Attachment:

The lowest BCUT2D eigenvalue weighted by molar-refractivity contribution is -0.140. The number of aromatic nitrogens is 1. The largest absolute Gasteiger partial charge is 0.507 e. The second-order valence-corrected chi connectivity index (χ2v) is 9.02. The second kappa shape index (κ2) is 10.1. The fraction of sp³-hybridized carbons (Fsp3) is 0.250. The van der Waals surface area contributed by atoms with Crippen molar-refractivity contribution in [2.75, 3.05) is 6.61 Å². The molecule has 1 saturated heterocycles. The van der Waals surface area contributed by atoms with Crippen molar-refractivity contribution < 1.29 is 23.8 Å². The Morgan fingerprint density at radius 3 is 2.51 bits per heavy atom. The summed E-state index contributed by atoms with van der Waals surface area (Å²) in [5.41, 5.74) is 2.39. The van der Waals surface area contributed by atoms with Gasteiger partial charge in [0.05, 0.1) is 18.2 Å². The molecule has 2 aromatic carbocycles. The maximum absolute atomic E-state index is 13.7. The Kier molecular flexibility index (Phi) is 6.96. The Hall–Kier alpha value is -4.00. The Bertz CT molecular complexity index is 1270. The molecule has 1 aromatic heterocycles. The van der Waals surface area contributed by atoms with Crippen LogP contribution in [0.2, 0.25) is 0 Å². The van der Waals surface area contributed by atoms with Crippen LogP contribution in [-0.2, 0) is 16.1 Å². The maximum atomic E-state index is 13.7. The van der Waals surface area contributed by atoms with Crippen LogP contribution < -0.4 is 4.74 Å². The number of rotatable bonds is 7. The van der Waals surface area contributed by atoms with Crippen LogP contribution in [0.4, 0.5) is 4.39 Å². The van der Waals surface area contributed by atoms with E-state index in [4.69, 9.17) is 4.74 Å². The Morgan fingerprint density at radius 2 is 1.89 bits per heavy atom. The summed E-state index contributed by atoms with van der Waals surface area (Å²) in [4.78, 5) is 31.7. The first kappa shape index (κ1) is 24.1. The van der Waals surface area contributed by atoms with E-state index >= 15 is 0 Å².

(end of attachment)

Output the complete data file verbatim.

The lowest BCUT2D eigenvalue weighted by molar-refractivity contribution is -0.140. The number of aromatic nitrogens is 1. The largest absolute Gasteiger partial charge is 0.507 e. The second-order valence-corrected chi connectivity index (χ2v) is 9.02. The second kappa shape index (κ2) is 10.1. The fraction of sp³-hybridized carbons (Fsp3) is 0.250. The van der Waals surface area contributed by atoms with Crippen molar-refractivity contribution in [2.75, 3.05) is 6.61 Å². The molecule has 1 saturated heterocycles. The van der Waals surface area contributed by atoms with Crippen molar-refractivity contribution < 1.29 is 23.8 Å². The Morgan fingerprint density at radius 3 is 2.51 bits per heavy atom. The summed E-state index contributed by atoms with van der Waals surface area (Å²) in [5.41, 5.74) is 2.39. The van der Waals surface area contributed by atoms with Gasteiger partial charge in [0.05, 0.1) is 18.2 Å². The molecule has 2 aromatic carbocycles. The maximum absolute atomic E-state index is 13.7. The Kier molecular flexibility index (Phi) is 6.96. The Hall–Kier alpha value is -4.00. The Bertz CT molecular complexity index is 1270. The molecule has 1 aromatic heterocycles. The van der Waals surface area contributed by atoms with Crippen LogP contribution in [0.2, 0.25) is 0 Å². The van der Waals surface area contributed by atoms with Crippen LogP contribution in [-0.2, 0) is 16.1 Å². The maximum atomic E-state index is 13.7. The van der Waals surface area contributed by atoms with Crippen LogP contribution < -0.4 is 4.74 Å². The number of rotatable bonds is 7. The van der Waals surface area contributed by atoms with Crippen LogP contribution in [0.4, 0.5) is 4.39 Å². The van der Waals surface area contributed by atoms with E-state index in [4.69, 9.17) is 4.74 Å². The Morgan fingerprint density at radius 2 is 1.89 bits per heavy atom. The summed E-state index contributed by atoms with van der Waals surface area (Å²) in [4.78, 5) is 31.7. The first kappa shape index (κ1) is 24.1. The van der Waals surface area contributed by atoms with E-state index >= 15 is 0 Å².